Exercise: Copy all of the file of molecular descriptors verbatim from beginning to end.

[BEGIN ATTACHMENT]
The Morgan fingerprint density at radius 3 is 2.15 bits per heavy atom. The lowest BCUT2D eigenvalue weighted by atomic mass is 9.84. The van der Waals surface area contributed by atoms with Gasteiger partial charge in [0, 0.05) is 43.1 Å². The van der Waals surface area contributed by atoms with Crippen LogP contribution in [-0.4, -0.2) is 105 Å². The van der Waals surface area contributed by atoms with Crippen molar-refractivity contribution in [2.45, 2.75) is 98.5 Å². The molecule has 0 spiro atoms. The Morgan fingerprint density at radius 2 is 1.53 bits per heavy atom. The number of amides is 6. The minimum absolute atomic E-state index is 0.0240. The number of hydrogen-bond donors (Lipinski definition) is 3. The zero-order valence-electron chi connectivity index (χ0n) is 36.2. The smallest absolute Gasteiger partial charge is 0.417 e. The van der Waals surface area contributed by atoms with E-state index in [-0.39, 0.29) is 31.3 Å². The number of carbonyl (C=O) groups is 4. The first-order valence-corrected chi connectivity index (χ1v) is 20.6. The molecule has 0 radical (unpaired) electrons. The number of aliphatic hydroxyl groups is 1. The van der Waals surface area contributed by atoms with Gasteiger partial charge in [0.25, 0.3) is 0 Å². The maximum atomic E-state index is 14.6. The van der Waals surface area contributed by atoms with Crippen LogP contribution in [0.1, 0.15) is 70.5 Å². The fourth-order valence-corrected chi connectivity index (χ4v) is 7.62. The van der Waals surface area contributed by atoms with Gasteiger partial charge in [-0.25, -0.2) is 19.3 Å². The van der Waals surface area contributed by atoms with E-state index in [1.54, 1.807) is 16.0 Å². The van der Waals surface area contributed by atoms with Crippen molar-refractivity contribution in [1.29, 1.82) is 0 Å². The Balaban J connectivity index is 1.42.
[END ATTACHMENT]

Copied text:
The Morgan fingerprint density at radius 3 is 2.15 bits per heavy atom. The lowest BCUT2D eigenvalue weighted by atomic mass is 9.84. The van der Waals surface area contributed by atoms with Gasteiger partial charge in [0, 0.05) is 43.1 Å². The van der Waals surface area contributed by atoms with Crippen LogP contribution in [-0.4, -0.2) is 105 Å². The van der Waals surface area contributed by atoms with Crippen molar-refractivity contribution in [2.45, 2.75) is 98.5 Å². The molecule has 0 spiro atoms. The Morgan fingerprint density at radius 2 is 1.53 bits per heavy atom. The number of amides is 6. The minimum absolute atomic E-state index is 0.0240. The number of hydrogen-bond donors (Lipinski definition) is 3. The zero-order valence-electron chi connectivity index (χ0n) is 36.2. The smallest absolute Gasteiger partial charge is 0.417 e. The van der Waals surface area contributed by atoms with E-state index in [-0.39, 0.29) is 31.3 Å². The number of carbonyl (C=O) groups is 4. The first-order valence-corrected chi connectivity index (χ1v) is 20.6. The molecule has 0 radical (unpaired) electrons. The number of aliphatic hydroxyl groups is 1. The van der Waals surface area contributed by atoms with Gasteiger partial charge in [0.25, 0.3) is 0 Å². The maximum atomic E-state index is 14.6. The van der Waals surface area contributed by atoms with Crippen LogP contribution in [0.1, 0.15) is 70.5 Å². The fourth-order valence-corrected chi connectivity index (χ4v) is 7.62. The van der Waals surface area contributed by atoms with Gasteiger partial charge in [-0.25, -0.2) is 19.3 Å². The van der Waals surface area contributed by atoms with E-state index in [1.54, 1.807) is 16.0 Å². The van der Waals surface area contributed by atoms with Crippen molar-refractivity contribution in [1.29, 1.82) is 0 Å². The Balaban J connectivity index is 1.42.